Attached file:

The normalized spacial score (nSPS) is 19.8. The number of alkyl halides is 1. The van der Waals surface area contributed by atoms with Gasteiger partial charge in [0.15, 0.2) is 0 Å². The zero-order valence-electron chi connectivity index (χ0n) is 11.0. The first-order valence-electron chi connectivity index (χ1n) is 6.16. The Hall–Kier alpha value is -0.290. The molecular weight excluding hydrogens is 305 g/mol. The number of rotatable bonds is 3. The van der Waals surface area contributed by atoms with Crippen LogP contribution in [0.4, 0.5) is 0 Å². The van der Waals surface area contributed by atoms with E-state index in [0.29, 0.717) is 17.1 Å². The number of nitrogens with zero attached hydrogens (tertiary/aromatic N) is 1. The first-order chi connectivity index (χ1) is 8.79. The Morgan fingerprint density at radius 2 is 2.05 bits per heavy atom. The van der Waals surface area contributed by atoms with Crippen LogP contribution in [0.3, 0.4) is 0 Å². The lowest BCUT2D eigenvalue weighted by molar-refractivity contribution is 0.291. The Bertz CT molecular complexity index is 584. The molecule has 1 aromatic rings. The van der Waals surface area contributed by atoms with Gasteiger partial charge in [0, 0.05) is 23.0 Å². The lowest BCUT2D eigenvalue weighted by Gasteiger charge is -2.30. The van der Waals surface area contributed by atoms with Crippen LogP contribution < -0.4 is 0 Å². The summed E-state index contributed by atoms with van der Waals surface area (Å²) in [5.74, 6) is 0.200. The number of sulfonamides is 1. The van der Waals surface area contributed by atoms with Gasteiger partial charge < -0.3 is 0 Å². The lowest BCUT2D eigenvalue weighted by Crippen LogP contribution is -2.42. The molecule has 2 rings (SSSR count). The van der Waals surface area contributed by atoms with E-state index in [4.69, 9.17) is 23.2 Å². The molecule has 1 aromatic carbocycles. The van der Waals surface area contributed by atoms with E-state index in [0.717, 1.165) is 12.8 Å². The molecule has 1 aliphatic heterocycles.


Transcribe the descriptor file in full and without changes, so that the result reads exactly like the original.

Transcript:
The normalized spacial score (nSPS) is 19.8. The number of alkyl halides is 1. The van der Waals surface area contributed by atoms with Gasteiger partial charge in [0.15, 0.2) is 0 Å². The zero-order valence-electron chi connectivity index (χ0n) is 11.0. The first-order valence-electron chi connectivity index (χ1n) is 6.16. The Hall–Kier alpha value is -0.290. The molecular weight excluding hydrogens is 305 g/mol. The number of rotatable bonds is 3. The van der Waals surface area contributed by atoms with Crippen LogP contribution in [0.4, 0.5) is 0 Å². The van der Waals surface area contributed by atoms with E-state index in [0.29, 0.717) is 17.1 Å². The number of nitrogens with zero attached hydrogens (tertiary/aromatic N) is 1. The first-order chi connectivity index (χ1) is 8.79. The Morgan fingerprint density at radius 2 is 2.05 bits per heavy atom. The van der Waals surface area contributed by atoms with Crippen LogP contribution in [0.3, 0.4) is 0 Å². The lowest BCUT2D eigenvalue weighted by molar-refractivity contribution is 0.291. The Bertz CT molecular complexity index is 584. The molecule has 1 aromatic rings. The van der Waals surface area contributed by atoms with Gasteiger partial charge in [0, 0.05) is 23.0 Å². The lowest BCUT2D eigenvalue weighted by Gasteiger charge is -2.30. The van der Waals surface area contributed by atoms with Crippen LogP contribution < -0.4 is 0 Å². The summed E-state index contributed by atoms with van der Waals surface area (Å²) in [5.74, 6) is 0.200. The number of sulfonamides is 1. The van der Waals surface area contributed by atoms with Gasteiger partial charge < -0.3 is 0 Å². The lowest BCUT2D eigenvalue weighted by Crippen LogP contribution is -2.42. The molecule has 2 rings (SSSR count). The van der Waals surface area contributed by atoms with E-state index in [4.69, 9.17) is 23.2 Å². The molecule has 1 aromatic carbocycles. The van der Waals surface area contributed by atoms with E-state index in [0.717, 1.165) is 12.8 Å². The molecule has 1 aliphatic heterocycles.